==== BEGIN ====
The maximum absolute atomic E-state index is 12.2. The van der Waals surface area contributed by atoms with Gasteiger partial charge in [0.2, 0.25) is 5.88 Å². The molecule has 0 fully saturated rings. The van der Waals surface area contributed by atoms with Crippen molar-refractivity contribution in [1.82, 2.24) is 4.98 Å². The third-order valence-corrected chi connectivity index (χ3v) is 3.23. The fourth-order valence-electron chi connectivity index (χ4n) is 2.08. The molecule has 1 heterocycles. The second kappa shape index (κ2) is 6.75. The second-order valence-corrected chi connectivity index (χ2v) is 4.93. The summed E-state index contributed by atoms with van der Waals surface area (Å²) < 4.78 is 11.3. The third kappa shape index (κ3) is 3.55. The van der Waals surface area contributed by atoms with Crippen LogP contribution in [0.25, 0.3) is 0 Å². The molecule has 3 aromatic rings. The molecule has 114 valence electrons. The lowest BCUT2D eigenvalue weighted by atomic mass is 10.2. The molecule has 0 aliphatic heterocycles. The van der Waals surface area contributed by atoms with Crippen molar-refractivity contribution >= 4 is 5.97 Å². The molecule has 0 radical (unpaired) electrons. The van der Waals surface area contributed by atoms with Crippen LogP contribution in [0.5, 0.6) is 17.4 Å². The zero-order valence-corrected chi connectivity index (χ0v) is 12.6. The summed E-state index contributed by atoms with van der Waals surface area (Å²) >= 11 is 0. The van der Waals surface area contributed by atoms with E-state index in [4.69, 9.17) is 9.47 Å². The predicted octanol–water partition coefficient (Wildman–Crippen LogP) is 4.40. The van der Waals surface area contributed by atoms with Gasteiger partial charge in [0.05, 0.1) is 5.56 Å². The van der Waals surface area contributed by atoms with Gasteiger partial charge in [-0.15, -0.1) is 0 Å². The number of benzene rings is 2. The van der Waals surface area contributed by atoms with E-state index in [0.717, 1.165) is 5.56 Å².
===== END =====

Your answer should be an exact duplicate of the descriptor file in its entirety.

The maximum absolute atomic E-state index is 12.2. The van der Waals surface area contributed by atoms with Gasteiger partial charge in [0.2, 0.25) is 5.88 Å². The molecule has 0 fully saturated rings. The van der Waals surface area contributed by atoms with Crippen molar-refractivity contribution in [1.82, 2.24) is 4.98 Å². The third-order valence-corrected chi connectivity index (χ3v) is 3.23. The fourth-order valence-electron chi connectivity index (χ4n) is 2.08. The molecule has 1 heterocycles. The second kappa shape index (κ2) is 6.75. The second-order valence-corrected chi connectivity index (χ2v) is 4.93. The summed E-state index contributed by atoms with van der Waals surface area (Å²) < 4.78 is 11.3. The third kappa shape index (κ3) is 3.55. The van der Waals surface area contributed by atoms with Crippen LogP contribution in [0.25, 0.3) is 0 Å². The molecule has 3 aromatic rings. The molecule has 114 valence electrons. The lowest BCUT2D eigenvalue weighted by atomic mass is 10.2. The molecule has 0 aliphatic heterocycles. The van der Waals surface area contributed by atoms with Crippen molar-refractivity contribution >= 4 is 5.97 Å². The molecule has 0 radical (unpaired) electrons. The van der Waals surface area contributed by atoms with Crippen LogP contribution in [0.5, 0.6) is 17.4 Å². The zero-order valence-corrected chi connectivity index (χ0v) is 12.6. The summed E-state index contributed by atoms with van der Waals surface area (Å²) >= 11 is 0. The van der Waals surface area contributed by atoms with E-state index in [4.69, 9.17) is 9.47 Å². The predicted octanol–water partition coefficient (Wildman–Crippen LogP) is 4.40. The van der Waals surface area contributed by atoms with Gasteiger partial charge in [0.05, 0.1) is 5.56 Å². The van der Waals surface area contributed by atoms with Gasteiger partial charge in [-0.15, -0.1) is 0 Å². The number of benzene rings is 2. The van der Waals surface area contributed by atoms with E-state index in [0.717, 1.165) is 5.56 Å².